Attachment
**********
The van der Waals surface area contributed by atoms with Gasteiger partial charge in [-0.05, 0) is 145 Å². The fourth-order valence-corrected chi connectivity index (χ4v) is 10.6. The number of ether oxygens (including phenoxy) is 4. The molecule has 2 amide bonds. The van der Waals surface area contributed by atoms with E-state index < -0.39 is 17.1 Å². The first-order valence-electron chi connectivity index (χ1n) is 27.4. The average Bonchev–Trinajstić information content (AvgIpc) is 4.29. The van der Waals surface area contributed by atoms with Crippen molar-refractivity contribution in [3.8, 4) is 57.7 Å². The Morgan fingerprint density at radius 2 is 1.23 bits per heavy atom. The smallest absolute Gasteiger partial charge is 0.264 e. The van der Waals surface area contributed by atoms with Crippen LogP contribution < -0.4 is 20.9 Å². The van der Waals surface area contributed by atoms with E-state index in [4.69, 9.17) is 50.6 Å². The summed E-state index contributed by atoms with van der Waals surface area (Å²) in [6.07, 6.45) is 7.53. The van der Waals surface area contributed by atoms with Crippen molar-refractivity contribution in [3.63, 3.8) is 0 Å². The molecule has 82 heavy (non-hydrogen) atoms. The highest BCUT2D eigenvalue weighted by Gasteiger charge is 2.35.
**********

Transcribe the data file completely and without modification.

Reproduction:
The van der Waals surface area contributed by atoms with Gasteiger partial charge in [-0.05, 0) is 145 Å². The fourth-order valence-corrected chi connectivity index (χ4v) is 10.6. The number of ether oxygens (including phenoxy) is 4. The molecule has 2 amide bonds. The van der Waals surface area contributed by atoms with E-state index < -0.39 is 17.1 Å². The first-order valence-electron chi connectivity index (χ1n) is 27.4. The average Bonchev–Trinajstić information content (AvgIpc) is 4.29. The van der Waals surface area contributed by atoms with Crippen molar-refractivity contribution in [3.8, 4) is 57.7 Å². The Morgan fingerprint density at radius 2 is 1.23 bits per heavy atom. The smallest absolute Gasteiger partial charge is 0.264 e. The van der Waals surface area contributed by atoms with Crippen LogP contribution < -0.4 is 20.9 Å². The van der Waals surface area contributed by atoms with E-state index in [4.69, 9.17) is 50.6 Å². The summed E-state index contributed by atoms with van der Waals surface area (Å²) in [6.07, 6.45) is 7.53. The van der Waals surface area contributed by atoms with Crippen molar-refractivity contribution in [3.63, 3.8) is 0 Å². The molecule has 82 heavy (non-hydrogen) atoms. The highest BCUT2D eigenvalue weighted by Gasteiger charge is 2.35.